Employees would whistleblow on colleagues and approve of strictly enforced policies

News by SC Staff

A third of employees in the UK disclose confidential company information to friends and family.

A third of employees in the UK disclose confidential company information to friends and family.

A survey of 3,000 UK workers by LogRhythm found that 37 per cent of people have shared privileged company information with their friends and family. However only a quarter (26 per cent) would blow the whistle on their co-workers if they thought another employee was acting immorally or illegally.

When asked about how easy it was to access company secrets, 19 per cent reported that there was no policy restricting access to information on the company network, while a further 15 per cent said that while there was a policy, it was still possible for unauthorised people to access privileged content.

Almost two-thirds (63 per cent) favour strictly enforced policies to prevent unauthorised staff from accessing data, 60 per cent advocate disciplinary action for staff in breach of the rules and 52 per cent back the use of technology to monitor access to restricted files.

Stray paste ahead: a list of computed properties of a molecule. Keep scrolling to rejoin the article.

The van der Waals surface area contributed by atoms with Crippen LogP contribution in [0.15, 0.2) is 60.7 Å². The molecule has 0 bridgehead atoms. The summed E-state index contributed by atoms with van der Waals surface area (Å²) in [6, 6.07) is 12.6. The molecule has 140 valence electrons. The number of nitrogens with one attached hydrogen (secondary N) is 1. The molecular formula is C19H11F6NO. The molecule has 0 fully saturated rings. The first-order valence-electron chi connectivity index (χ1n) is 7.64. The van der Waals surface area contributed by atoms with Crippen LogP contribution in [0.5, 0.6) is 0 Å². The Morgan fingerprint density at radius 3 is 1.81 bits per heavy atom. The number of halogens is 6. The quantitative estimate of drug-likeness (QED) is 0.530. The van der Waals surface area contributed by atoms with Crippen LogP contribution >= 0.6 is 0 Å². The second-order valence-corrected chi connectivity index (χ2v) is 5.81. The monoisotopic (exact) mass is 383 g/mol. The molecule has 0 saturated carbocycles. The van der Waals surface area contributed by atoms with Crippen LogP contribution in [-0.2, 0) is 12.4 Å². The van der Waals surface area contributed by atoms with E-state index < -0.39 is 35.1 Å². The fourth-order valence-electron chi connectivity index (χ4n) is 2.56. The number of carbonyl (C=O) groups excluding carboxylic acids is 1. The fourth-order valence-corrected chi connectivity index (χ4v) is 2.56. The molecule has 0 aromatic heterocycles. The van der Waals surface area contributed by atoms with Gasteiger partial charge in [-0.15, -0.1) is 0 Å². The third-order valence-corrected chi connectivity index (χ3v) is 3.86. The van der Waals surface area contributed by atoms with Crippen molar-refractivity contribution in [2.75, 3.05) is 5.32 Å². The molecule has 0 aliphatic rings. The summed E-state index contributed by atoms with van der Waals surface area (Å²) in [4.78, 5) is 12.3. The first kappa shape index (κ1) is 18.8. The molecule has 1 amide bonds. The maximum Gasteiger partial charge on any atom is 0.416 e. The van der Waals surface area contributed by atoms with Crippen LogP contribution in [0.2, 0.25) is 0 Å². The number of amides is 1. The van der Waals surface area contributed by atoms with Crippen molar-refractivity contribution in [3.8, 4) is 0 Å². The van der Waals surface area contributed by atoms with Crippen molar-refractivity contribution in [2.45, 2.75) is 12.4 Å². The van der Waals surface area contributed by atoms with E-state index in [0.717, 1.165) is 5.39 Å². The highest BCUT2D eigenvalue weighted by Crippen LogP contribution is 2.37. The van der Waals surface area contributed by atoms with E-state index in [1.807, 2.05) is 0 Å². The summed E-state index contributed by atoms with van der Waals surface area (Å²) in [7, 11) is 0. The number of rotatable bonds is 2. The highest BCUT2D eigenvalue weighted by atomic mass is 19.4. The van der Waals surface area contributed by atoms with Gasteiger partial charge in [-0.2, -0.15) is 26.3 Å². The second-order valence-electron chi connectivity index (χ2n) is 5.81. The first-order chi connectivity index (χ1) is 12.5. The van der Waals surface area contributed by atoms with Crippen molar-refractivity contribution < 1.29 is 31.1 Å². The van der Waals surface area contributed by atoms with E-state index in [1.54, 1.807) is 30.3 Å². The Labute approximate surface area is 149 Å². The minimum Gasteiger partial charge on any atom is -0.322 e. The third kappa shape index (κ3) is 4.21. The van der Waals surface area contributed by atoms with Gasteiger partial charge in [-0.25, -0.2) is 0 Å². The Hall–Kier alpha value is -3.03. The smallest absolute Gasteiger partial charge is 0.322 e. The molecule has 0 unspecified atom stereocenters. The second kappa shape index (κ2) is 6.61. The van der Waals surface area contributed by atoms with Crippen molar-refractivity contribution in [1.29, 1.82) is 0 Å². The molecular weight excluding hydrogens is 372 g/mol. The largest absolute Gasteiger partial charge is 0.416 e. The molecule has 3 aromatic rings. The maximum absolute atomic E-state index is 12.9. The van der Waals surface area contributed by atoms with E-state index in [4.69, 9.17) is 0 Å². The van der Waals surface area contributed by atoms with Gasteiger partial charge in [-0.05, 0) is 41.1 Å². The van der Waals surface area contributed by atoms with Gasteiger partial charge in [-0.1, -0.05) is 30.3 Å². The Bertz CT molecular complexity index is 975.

Ross Brewer, vice president and managing director of international markets at LogRhythm, said: “This research shows that there are many ways in which security breaches can occur, regardless of the insider's intentions.

“The willingness of employees to gossip about confidential information with their friends and families and even to deliberately disclose information to non-colleagues, shows that organisations should be very concerned about the information they make available to insiders.”

“Despite the readiness of some of those surveyed to reveal confidential information about their organisations, many of those same people also believe that stricter rules need to be enforced and are concerned about treatment of their own information. While stricter policies and disciplinary action may deter some staff, it is only by continually monitoring networks that organisations can detect anomalous activity and minimise the risks of leaks occurring in the first place.”


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